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Kazakhstan adds Kashagan crude oil to surging Siberian Light exports

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Kazakhstan adds Kashagan crude oil to surging Siberian Light exports

London — Kazakhstan has for the first time shipped Kashagan crude in the form of Siberian Light blend from the Russian port of Novorossiisk, the Kazakh state pipeline company has said, amid a surge in Siberian Light exports.

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In a statement on its website, KazTransOil said Kashagan crude was loaded on to the New Amorgos tanker at Novorossiisk on February 28, "mixed" with Siberian Light. Poor weather at the Black Sea port had prevented earlier shipment.

The crude was transported from the Kashagan field through KazTransOil's pipeline to southern Russia and on to Novorossiisk using the Russian state's Transneft system "in the common flow of" low-sulfur Siberian Light, the statement said.

Siberian Light loadings in March are scheduled to reach a multi-year high of over 150,000 b/d.

The start of production from the vast Kashagan field in October has already contributed to a surge in shipments of Kazakhstan's main export blend, CPC, which also comprises crudes such as Tengiz and Karachaganak and is lighter and less sulfurous than Siberian Light.

CPC has its own pipeline system across southern Russian from Kazakhstan and a different ownership from the Transneft system.

However the partners at Kashagan, which include the Kazakh state and China's CNPC, are able to choose their own export methods.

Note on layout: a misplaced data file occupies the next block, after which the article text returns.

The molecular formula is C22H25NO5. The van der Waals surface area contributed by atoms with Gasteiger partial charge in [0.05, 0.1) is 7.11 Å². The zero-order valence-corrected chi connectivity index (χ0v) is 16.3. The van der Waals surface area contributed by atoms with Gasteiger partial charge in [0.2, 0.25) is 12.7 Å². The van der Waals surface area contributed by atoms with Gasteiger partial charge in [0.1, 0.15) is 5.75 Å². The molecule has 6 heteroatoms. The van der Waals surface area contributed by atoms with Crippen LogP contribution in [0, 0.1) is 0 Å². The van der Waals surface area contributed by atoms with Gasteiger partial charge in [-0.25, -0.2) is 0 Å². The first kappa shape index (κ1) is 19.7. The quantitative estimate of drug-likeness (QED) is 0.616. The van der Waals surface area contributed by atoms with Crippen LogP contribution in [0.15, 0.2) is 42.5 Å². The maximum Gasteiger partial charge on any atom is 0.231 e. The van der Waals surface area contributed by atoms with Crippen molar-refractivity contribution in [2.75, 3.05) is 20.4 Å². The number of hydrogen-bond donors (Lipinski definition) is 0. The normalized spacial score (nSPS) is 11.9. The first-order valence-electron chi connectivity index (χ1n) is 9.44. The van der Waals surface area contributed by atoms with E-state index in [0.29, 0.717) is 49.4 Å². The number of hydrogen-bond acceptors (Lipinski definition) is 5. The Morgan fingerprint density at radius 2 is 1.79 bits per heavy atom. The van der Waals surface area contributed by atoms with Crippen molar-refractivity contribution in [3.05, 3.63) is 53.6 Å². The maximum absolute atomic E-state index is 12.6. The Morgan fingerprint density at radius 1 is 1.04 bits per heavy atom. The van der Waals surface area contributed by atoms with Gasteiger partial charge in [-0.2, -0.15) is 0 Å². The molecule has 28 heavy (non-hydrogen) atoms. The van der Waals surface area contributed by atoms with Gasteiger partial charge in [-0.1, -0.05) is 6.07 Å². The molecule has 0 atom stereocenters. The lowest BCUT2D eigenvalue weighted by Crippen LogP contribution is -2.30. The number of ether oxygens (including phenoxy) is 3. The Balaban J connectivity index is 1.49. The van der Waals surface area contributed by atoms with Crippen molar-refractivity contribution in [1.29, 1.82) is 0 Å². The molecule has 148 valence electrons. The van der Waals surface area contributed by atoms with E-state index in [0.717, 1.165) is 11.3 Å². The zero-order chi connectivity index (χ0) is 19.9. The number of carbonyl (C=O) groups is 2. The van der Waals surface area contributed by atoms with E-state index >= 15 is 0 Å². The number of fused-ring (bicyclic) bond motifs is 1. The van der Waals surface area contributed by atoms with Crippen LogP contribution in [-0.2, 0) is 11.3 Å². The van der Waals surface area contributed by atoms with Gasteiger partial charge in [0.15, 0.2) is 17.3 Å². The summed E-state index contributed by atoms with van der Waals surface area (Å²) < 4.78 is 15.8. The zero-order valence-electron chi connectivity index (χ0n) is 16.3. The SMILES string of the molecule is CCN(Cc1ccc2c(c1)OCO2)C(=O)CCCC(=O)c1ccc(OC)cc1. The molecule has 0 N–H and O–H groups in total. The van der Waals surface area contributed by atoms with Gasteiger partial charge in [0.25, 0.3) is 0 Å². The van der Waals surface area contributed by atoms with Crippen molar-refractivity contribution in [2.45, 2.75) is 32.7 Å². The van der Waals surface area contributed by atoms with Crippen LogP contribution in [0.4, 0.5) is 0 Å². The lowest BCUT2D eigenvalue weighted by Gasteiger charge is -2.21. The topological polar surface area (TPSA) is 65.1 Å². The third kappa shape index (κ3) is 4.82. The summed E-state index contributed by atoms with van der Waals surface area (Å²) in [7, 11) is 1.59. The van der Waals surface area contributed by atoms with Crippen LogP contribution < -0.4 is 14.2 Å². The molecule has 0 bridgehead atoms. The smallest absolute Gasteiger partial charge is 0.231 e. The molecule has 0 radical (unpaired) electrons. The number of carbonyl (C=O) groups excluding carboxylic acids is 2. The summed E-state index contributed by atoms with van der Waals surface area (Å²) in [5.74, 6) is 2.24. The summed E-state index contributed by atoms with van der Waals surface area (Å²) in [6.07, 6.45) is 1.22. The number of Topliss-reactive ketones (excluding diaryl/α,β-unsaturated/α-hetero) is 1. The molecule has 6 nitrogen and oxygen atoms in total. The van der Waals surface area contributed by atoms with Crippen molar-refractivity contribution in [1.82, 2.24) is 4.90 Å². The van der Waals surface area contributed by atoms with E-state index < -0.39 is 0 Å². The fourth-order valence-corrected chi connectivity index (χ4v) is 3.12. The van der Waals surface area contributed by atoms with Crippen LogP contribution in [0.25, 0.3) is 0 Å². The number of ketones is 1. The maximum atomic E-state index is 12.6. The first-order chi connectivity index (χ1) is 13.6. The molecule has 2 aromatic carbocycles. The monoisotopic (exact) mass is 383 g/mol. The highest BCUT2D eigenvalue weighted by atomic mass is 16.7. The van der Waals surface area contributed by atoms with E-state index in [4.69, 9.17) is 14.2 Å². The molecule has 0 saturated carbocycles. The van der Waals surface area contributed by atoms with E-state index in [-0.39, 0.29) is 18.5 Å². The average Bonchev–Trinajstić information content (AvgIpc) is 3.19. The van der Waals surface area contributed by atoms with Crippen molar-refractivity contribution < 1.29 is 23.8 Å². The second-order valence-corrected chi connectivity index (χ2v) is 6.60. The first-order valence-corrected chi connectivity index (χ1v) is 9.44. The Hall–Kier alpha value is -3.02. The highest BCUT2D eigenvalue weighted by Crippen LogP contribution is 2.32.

KazTransOil's statement noted that Kashagan crude had been shipped through the Transneft system before, but mixed in to less profitable Urals crude.

The statement said output from other Kazakh light oil fields could also be exported as Siberian Light, although it did not specify which fields.

One possible source of Kazakh light oil could be independent Nostrum Oil and Gas's Chinarevskoye field in the far northwest of the country.

Nostrum, which produced 16,000 b/d of liquids last year, plans to commission a new connection to the KazTransOil system in the second quarter of this year, and hopes to increase its output.

The Kashagan development had proved a major headache for the oil industry, coming on stream a decade late, after a debacle in 2013 in which pipelines were found to be leaking. Development costs so far have exceeded $55 billion.

However it is now expected to lift Kazakh oil output after a period of stagnation, with production recently reaching 180,000 b/d.

Kazakhstan expects to increase its oil output by 3 million mt to 81 million mt, or roughly 1.63 million b/d, this year, despite its participation in an OPEC-led production cut due to expire at the end of June.

--Nick Coleman,
--Edited by Alisdair Bowles,